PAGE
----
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Fubo CEO accuses Fox, Disney of overcharging for channels

The CEO, David Gandler, said the market doesn't understand how resilient Fubo is against "cartel" programmers.

The CEO, David Gandler, said the market doesn't understand how resilient Fubo is against "cartel" programmers.

The logo of Fubo TV appears on the marquee outside the Times Square studios of ABC television in New York City.
The logo of Fubo TV appears on the marquee outside the Times Square studios of ABC television in New York City. (Photo via LinkedIn, Graphic by The Desk)

The chief executive of sports-focused pay television provider Fuo has accused two of his programming partners of bilking the streaming service for access to their channels.

In an interview published by Sports Pro Media on Monday, Fubo CEO David Gandler said Fox Corporation and the Walt Disney Company were overcharging the service “30 to 50 percent” in order to access sports-inclusive channels like the Fox and ABC broadcast networks, Fox Sports 1 and ESPN.

“We’re dealing with complexities around packaging,” Gandler said in the interview. “We’re forced to take on content that we don’t want in order to access ‘must have’ programming.”

Gandler and Fubo have taken exception to plans laid out by Fox, Disney and a former programming partner, Warner Bros Discovery (WBD), which have joined forces to create a new streaming-focused joint veture that will develop and launch a sports service later this year.

The venture, which has yet to be named, will charge between $40 and $50 per month for access to local ABC and Fox stations and affiliates along with ESPN, Fox, TBS, TNT and Tru TV without a traditional cable or satellite package.

Executives at the three companies say the forthcoming streaming service will be another product in the market to offer former cable and satellite customers an option to receive live sports programming. But in a lawsuit filed last month, Fubo accused the programmers of engaging in anticompetitive behavior, noting that they don’t intend to offer general entertainment, lifestyle or news channels in the sports streaming service.

By comparison, distributors like Fubo are forced to take channels like FX, National Geographic, CNN, Fox News Channel and Fox Business Network as part of a broader carriage deal that includes access to the sports networks they and their customers really want. Gandler has likened the situation to a “cartel” that imposes favorable terms for itself to the detriment of distribution partners.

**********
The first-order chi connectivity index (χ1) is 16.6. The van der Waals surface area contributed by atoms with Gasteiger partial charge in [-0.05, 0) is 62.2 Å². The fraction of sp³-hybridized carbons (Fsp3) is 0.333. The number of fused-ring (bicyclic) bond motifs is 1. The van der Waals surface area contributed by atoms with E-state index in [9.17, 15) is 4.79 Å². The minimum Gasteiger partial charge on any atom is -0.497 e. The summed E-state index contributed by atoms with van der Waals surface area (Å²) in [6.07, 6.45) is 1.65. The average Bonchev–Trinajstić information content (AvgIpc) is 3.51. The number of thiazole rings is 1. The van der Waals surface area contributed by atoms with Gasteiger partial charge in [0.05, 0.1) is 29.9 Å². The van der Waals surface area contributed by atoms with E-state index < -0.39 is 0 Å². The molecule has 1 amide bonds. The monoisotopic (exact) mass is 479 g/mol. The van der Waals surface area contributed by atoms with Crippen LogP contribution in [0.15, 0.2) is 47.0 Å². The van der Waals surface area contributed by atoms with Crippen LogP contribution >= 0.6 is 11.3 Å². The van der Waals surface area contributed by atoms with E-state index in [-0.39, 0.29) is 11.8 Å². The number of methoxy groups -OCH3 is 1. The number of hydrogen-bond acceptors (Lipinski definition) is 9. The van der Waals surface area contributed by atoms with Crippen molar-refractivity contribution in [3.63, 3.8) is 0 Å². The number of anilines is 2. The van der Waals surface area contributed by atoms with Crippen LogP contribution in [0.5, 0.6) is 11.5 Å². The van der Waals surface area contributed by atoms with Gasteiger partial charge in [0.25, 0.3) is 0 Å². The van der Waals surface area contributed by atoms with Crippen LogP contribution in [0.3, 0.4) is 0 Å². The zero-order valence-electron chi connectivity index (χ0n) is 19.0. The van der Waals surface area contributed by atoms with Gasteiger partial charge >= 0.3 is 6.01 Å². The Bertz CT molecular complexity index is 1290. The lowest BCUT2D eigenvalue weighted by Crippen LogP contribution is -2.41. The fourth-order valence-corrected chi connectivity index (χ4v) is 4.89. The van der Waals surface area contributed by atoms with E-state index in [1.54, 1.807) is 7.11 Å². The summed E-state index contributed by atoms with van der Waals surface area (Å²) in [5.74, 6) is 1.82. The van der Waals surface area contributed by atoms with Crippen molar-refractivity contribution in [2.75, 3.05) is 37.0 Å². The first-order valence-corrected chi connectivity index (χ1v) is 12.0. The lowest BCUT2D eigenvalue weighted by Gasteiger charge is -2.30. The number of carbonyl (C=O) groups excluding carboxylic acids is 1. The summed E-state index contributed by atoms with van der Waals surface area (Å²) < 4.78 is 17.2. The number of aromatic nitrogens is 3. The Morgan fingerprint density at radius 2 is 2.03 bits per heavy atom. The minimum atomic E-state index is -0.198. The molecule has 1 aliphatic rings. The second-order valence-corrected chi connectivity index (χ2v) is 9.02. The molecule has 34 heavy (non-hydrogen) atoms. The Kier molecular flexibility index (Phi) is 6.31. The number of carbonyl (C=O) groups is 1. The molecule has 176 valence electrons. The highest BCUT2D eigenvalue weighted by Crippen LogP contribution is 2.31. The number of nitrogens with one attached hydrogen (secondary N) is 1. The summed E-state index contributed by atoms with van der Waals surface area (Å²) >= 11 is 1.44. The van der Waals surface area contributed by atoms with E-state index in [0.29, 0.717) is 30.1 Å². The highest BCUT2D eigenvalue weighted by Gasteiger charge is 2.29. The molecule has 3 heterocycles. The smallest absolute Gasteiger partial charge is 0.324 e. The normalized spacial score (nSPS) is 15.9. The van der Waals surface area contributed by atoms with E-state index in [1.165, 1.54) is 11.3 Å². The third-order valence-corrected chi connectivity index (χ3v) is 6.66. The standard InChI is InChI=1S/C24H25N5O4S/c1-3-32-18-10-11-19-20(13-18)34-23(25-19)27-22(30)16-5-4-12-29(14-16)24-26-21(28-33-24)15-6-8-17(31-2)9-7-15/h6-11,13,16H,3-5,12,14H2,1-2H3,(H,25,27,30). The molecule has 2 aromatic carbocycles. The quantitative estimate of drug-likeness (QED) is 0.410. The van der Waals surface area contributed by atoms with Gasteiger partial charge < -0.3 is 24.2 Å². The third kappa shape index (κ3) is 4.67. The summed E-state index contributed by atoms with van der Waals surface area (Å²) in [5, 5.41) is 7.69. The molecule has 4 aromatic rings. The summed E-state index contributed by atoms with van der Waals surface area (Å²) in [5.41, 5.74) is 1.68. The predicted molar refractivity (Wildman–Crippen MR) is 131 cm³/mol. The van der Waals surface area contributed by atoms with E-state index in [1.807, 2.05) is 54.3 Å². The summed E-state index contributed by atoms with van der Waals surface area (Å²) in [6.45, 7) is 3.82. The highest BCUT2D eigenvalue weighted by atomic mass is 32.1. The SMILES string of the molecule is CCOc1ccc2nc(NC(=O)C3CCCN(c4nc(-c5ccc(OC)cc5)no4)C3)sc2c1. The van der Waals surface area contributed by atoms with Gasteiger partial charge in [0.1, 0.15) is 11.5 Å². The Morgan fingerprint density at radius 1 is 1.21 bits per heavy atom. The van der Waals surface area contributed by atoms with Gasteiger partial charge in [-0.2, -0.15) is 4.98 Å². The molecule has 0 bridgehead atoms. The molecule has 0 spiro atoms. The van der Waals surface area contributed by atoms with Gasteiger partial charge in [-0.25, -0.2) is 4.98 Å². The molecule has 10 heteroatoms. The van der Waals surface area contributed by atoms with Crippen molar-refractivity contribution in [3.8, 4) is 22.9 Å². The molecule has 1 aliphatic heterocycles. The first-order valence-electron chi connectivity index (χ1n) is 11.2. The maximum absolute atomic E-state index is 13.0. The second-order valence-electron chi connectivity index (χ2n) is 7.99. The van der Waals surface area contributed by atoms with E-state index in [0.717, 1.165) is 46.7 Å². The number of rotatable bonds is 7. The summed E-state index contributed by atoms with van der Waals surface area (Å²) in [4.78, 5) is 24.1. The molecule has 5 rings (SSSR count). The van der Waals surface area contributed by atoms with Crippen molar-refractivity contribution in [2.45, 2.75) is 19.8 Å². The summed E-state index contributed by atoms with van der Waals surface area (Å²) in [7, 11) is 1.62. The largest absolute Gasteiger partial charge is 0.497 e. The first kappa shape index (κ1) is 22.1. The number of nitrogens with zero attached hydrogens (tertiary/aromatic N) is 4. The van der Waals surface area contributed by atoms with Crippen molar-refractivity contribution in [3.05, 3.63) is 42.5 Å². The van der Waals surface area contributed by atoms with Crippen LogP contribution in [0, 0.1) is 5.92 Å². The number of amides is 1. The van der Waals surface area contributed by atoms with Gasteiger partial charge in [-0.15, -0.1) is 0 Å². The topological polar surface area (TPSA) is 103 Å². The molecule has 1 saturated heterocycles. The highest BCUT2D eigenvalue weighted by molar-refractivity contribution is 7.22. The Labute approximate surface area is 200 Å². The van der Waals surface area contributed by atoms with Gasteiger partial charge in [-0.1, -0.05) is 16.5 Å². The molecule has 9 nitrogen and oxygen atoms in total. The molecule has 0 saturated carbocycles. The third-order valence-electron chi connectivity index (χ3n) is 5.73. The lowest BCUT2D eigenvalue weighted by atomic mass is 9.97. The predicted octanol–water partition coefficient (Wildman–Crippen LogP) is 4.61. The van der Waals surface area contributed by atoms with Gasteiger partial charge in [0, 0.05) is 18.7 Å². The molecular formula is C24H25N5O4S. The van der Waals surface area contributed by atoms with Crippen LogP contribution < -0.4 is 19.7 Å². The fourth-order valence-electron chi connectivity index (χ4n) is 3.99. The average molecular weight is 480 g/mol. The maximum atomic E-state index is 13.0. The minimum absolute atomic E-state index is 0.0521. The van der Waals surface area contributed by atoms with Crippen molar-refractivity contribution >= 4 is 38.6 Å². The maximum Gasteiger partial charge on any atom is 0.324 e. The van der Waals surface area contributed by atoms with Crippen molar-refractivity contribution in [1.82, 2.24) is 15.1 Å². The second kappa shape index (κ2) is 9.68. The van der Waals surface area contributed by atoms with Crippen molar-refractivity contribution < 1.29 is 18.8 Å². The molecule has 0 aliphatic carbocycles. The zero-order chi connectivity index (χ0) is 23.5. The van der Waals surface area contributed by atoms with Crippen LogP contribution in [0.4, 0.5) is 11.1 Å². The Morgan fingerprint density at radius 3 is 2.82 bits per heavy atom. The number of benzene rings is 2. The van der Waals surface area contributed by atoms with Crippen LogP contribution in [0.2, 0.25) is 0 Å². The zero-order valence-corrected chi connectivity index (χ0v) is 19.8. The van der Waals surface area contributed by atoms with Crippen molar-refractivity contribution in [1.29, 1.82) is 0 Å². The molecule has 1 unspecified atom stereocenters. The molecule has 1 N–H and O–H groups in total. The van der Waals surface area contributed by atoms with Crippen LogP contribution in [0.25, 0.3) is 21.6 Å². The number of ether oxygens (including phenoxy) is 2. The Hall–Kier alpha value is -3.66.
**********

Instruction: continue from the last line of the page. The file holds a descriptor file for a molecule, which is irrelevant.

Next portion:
“For the last seven years, we have provided consumers with a streaming service that was significantly more effective and efficient than cable,” Gandler said on Monday. “We just want to continue that process, and we’re happy to do that again on fair and equitable terms.”

Gandler has another reason to be concerned about the streaming joint venture: After eclipsing more than $3.50 per share late last year, Fubo’s stock price has been hammered since Fox, Disney and WBD announced the formation of their streaming joint venture in early February. Some executive compensation packages are tied to the health of Fubo’s stock price, which closed just north of $1.50 per share on Monday.

While Fubo has posted impressive financial and subscriber growth over the past few quarters — it currently has around 1.6 million customers in the United States who are willing to shell out well over $80 per month for access to more than 100 live channels of content — investors appear rattled that the streaming joint venture could cut into the company’s business, Gandler affirmed.

“No matter what we’re doing, the market has a hard time understanding how we’ll survive…investors don’t believe we can sustain the pressure we’ve applied on these companies,” Gandler complained.

He remained optimistic that the outcome of the company’s antitrust lawsuit will earn it a critical legal win against the programmers whose channels Fubo’s subscribers crave most.

“We haven’t lost a fight yet — I’m not saying we’ll win this one, but I feel pretty confident,” Gandler opined.

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About the Author:

Matthew Keys

Matthew Keys is a nationally-recognized, award-winning journalist who has covered the business of media, technology, radio and television for more than 11 years. He is the publisher of The Desk and contributes to Know Techie, Digital Content Next and StreamTV Insider. He previously worked for Thomson Reuters, the Walt Disney Company, McNaughton Newspapers and Tribune Broadcasting.
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